The sultriness hung in the air like thick fog on a dark night, while cicadas sang soprano notes from treetops. As a gentle breeze cut a welcome trail through the humidity, butterflies performed their soft dance along the way. From the subtle Cabbage White to the more dramatic Swallowtail, a variety came through to grace us with their lovely presence.
Our daughter lives in a country home nestled amidst several urban centres. The property includes some acreage of woodland as well as a natural pond where a variety of flora and fauna thrive. Occasionally, some of the latter make their way to us. The howl of coyotes rise through the night air, at times at a range that's less than desirable. Deer and rabbits visit the garden on the sly, the odd frog strays to the children's play area much to the youngsters' delight and a snapping turtle is sometimes seen crossing the front lawn enroute to the grassy ditch.
The trees are alive with birdsong and the garden is visited by an assortment of bugs including elusive, beautiful butterflies.
These attractive insects are a desired subject for photography, but their inherent shyness makes opportunities fleeting. I found success once, several years ago, while taking some photos down at a rugged shoreline. Several butterflies arrived to flit around Scotch thistles growing in between the rocks and actually allowed me to move in for a nice, tight shot.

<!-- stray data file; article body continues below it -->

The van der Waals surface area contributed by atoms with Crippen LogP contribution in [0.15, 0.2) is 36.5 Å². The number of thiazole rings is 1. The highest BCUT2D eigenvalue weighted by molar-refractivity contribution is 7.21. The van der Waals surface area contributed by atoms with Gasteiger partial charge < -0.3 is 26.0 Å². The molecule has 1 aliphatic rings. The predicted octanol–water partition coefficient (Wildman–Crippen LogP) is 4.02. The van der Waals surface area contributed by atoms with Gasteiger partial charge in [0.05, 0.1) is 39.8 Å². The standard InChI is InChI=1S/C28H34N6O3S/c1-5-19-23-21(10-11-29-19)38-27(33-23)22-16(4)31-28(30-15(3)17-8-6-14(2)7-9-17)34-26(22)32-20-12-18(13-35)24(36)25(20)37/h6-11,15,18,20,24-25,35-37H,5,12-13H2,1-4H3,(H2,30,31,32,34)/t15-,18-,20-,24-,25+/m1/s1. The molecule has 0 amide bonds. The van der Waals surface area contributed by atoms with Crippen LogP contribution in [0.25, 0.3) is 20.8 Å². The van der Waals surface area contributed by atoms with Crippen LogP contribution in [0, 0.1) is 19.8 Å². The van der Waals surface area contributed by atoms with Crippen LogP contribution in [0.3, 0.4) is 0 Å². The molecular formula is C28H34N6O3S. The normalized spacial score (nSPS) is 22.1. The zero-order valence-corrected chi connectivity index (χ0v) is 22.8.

The end result is one of my favourites ever, and actually ended up winning an award at an amateur photo competition.
Many times since I've tried and many times since I've failed to even come remotely close to photographing a butterfly. My trip to a conservatory in Florida was a comedy show parody as they evaded my camera at every turn, teasing with striking poses against vibrant flowers, before lifting off to flutter above and lead me on a merry chase.
It all made me determined to improve the experience the next time the chance arose. Here are helpful expert tips I found that will hopefully make it easier:
8 Tips for Photographing Butterflies
Butterfly Photography Tips
How to Photograph Butterflies